6. Looking back at my previous editions of trivia and annoying observations, I see that I usually have something about music — almost always related to Bob Dylan. (I recently made a pilgrimage to Hibbing, Minnesota, his boyhood home.) The bits I share here are hardly “news” or especially fresh, but they’ve been a recent gift to me. Ron Rienstra, worship and preaching professor at Western Seminary and spouse of RJ blogger, Debra, doesn’t want to be known as a hitmaker. Yet occasionally I inquire of him what he’s been listening to. In the past, he’s pointed me to Bi-Frost Arts and Tony Alonso. Bi-Frost Arts is similar to The Porter’s Gate, although I think I actually prefer them. For an intro, give a listen to “We Are not Overcome” or “Rise Up.” As you listen, do you sometimes detect a hint of hard-edged Calvinism? But I can take it from them. Alonso is a theology professor and 2020 Emmy nominee, so obviously I’m late to the party. Here’s his “Caminemos con Jesús.”
7. Now in retirement, my social media is full of ideas for improvement. Two minutes to loosen up my shoulders. A one minute exercise to maintain my vision. Four minutes to quiet my soul. Five minutes to contact my senator about a crucial issue. A three-minute summary of the day’s important news. Six minutes to a more nourishing breakfast. A two minute plan to detox my liver. After I do all of these important things every day, I figure it should be about 2:30 in the afternoon.
8. I also have a new address — composed solely of numbers. What a relief. Today’s world is overflowing with Azalea Pointe Boulevards, Olde Brigadier Drives, and Cedar Shadow Terraces. Has anyone studied how much these faux-sophisticate addresses drag down national productivity?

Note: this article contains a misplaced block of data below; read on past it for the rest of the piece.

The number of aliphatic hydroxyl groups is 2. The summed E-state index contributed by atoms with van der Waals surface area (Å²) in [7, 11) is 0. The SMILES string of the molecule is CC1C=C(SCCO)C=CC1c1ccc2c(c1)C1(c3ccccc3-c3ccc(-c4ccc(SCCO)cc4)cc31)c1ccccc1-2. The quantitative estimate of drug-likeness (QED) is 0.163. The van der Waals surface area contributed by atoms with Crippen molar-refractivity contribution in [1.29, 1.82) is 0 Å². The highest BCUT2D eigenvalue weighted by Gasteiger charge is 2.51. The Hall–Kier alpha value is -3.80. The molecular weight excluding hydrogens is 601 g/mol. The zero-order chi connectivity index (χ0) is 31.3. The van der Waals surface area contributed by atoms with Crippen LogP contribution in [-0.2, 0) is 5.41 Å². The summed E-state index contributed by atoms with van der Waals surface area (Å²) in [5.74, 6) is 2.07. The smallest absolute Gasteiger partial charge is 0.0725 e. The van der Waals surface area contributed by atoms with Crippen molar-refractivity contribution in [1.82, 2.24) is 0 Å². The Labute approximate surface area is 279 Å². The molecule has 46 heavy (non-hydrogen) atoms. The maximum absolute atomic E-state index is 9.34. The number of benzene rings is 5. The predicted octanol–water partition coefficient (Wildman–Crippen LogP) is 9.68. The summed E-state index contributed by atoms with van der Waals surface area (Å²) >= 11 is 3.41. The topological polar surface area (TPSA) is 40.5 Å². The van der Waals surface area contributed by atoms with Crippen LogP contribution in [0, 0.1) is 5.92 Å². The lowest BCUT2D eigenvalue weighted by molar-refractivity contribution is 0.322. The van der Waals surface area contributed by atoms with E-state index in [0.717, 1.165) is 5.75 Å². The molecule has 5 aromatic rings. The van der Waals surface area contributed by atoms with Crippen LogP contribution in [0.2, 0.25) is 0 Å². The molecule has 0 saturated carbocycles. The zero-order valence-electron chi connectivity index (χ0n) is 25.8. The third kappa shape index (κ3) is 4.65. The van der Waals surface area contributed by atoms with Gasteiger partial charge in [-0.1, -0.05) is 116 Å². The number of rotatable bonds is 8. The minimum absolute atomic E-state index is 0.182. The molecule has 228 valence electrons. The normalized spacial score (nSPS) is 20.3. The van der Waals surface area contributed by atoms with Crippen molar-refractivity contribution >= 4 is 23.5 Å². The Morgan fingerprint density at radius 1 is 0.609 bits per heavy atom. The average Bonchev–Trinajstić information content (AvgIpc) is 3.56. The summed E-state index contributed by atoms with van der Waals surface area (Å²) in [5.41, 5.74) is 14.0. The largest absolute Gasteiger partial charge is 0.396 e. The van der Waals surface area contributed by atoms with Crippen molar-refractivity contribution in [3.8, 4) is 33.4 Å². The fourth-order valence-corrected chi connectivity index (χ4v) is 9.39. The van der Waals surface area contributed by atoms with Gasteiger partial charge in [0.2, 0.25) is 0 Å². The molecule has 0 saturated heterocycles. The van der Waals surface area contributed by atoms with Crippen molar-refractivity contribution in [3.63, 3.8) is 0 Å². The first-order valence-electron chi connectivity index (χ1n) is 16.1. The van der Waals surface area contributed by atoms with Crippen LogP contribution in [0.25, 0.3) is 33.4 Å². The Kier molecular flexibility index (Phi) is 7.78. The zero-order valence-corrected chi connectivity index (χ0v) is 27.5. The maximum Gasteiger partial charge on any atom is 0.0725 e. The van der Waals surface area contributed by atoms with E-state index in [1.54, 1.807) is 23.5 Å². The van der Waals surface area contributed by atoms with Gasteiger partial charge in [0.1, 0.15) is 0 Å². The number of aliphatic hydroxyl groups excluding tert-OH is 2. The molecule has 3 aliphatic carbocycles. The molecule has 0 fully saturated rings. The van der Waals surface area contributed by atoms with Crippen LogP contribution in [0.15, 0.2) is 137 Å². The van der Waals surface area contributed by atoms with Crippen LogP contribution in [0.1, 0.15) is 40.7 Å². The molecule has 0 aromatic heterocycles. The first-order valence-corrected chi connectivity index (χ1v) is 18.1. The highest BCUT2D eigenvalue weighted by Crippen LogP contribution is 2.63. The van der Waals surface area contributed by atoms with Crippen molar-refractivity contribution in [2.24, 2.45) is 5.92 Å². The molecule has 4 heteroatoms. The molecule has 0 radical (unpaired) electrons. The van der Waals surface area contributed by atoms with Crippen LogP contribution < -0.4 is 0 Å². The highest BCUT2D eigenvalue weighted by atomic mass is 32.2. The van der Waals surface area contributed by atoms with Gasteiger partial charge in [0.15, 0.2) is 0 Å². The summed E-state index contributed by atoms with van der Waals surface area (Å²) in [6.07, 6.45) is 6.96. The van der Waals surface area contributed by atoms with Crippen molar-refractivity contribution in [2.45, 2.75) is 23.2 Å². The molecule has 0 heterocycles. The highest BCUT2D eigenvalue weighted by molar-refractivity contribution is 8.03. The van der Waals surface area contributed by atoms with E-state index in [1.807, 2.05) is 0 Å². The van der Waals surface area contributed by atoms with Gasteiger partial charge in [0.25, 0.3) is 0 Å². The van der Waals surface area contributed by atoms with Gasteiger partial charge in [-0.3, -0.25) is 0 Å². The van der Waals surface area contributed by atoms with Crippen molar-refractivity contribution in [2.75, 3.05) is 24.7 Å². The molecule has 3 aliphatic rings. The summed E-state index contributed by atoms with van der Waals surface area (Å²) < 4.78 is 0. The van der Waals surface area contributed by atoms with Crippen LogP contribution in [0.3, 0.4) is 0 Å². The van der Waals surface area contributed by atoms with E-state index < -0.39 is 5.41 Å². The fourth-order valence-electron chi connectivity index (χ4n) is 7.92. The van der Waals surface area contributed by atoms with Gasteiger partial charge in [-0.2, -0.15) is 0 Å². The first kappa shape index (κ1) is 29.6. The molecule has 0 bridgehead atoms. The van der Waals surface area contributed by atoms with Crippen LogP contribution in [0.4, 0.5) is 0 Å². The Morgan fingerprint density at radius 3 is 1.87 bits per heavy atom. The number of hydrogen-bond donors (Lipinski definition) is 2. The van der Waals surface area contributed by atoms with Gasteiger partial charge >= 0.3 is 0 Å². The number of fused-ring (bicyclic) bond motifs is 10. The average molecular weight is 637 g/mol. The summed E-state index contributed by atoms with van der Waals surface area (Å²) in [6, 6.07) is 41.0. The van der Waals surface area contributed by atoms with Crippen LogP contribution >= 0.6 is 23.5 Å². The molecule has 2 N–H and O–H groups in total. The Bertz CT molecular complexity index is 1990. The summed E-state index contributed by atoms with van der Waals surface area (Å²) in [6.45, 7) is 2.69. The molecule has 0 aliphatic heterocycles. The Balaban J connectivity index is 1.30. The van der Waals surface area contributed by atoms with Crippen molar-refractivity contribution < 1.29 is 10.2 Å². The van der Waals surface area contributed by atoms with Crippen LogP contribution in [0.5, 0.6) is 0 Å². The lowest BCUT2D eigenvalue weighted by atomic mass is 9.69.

9. Recently on a walking tour of a historic cemetery, we learned that many cities and counties here in Iowa are named for heroes and battles of the Mexican-American War (1846-1848). Hardin, Guthrie, Ringgold. Cerro Gordo, Palo Alto, Buena Vista. Then, standing there with a bunch of history nerds, none of us could quite remember what the Mexican-American War was about.
10. Both sides-ism. Why doesn’t the Reformed Journal give voice to “both sides”? It’s a question we receive more than little. Do people ever ask this of Fox News, Liberty University or the Wall Street Journal? Of course, we have a “perspective” (recall our former name?), a slant. Everyone does. It’s not our task to be a referee, a neutral player. That doesn’t mean we don’t try to be honest and gracious. But it isn’t our job to give equal time to everyone. There are all sorts of journals and plenty of websites if you want a different slant.
A friend shared this inspiring story from a panel discussion about LGBTQ+ welcome and rights. At the close of the event, someone in the audience tried to make a conciliatory comment about welcoming everyone. A Queer person on the panel calmly replied, “Of course, I’m glad to welcome diverse voices into the conversation — as long as they recognize my right to be, to exist. If they can’t do that, then it really isn’t a welcoming or fair conversation.” Preach!